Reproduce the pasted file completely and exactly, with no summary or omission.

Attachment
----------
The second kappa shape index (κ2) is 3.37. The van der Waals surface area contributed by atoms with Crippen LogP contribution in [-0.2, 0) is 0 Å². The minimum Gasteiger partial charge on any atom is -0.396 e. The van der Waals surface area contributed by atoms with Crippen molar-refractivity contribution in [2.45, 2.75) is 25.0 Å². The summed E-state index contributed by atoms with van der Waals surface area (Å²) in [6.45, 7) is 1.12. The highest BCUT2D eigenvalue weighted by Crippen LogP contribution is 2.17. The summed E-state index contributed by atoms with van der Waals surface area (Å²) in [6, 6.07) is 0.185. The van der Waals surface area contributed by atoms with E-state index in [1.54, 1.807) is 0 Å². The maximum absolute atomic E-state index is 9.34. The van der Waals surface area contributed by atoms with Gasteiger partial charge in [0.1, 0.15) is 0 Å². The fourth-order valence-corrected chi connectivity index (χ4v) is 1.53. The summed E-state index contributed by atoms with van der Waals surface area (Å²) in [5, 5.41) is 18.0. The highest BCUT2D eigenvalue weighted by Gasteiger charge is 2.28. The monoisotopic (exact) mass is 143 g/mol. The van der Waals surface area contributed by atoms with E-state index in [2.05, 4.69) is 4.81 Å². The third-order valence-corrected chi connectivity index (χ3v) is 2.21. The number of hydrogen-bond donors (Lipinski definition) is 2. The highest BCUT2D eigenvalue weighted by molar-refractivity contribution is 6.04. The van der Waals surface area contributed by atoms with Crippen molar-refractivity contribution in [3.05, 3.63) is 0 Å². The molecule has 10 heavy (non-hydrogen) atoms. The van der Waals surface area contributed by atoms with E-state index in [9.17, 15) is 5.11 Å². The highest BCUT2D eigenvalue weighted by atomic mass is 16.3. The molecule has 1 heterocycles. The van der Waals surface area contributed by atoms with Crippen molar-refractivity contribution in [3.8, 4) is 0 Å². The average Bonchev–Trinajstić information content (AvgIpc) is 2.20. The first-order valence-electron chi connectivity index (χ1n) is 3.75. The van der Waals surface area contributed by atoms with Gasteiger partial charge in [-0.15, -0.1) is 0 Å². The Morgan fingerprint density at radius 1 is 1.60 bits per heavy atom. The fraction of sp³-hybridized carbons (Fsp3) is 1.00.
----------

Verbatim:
The second kappa shape index (κ2) is 3.37. The van der Waals surface area contributed by atoms with Crippen LogP contribution in [-0.2, 0) is 0 Å². The minimum Gasteiger partial charge on any atom is -0.396 e. The van der Waals surface area contributed by atoms with Crippen molar-refractivity contribution in [2.45, 2.75) is 25.0 Å². The summed E-state index contributed by atoms with van der Waals surface area (Å²) in [6.45, 7) is 1.12. The highest BCUT2D eigenvalue weighted by Crippen LogP contribution is 2.17. The summed E-state index contributed by atoms with van der Waals surface area (Å²) in [6, 6.07) is 0.185. The van der Waals surface area contributed by atoms with E-state index in [1.54, 1.807) is 0 Å². The maximum absolute atomic E-state index is 9.34. The van der Waals surface area contributed by atoms with Gasteiger partial charge in [0.1, 0.15) is 0 Å². The fourth-order valence-corrected chi connectivity index (χ4v) is 1.53. The summed E-state index contributed by atoms with van der Waals surface area (Å²) in [5, 5.41) is 18.0. The highest BCUT2D eigenvalue weighted by Gasteiger charge is 2.28. The monoisotopic (exact) mass is 143 g/mol. The van der Waals surface area contributed by atoms with E-state index in [2.05, 4.69) is 4.81 Å². The third-order valence-corrected chi connectivity index (χ3v) is 2.21. The number of hydrogen-bond donors (Lipinski definition) is 2. The highest BCUT2D eigenvalue weighted by molar-refractivity contribution is 6.04. The van der Waals surface area contributed by atoms with Crippen molar-refractivity contribution in [3.05, 3.63) is 0 Å². The molecule has 10 heavy (non-hydrogen) atoms. The van der Waals surface area contributed by atoms with E-state index in [9.17, 15) is 5.11 Å². The highest BCUT2D eigenvalue weighted by atomic mass is 16.3. The molecule has 1 heterocycles. The van der Waals surface area contributed by atoms with Crippen molar-refractivity contribution in [3.8, 4) is 0 Å². The average Bonchev–Trinajstić information content (AvgIpc) is 2.20. The first-order valence-electron chi connectivity index (χ1n) is 3.75. The van der Waals surface area contributed by atoms with Gasteiger partial charge in [-0.15, -0.1) is 0 Å². The Morgan fingerprint density at radius 1 is 1.60 bits per heavy atom. The fraction of sp³-hybridized carbons (Fsp3) is 1.00.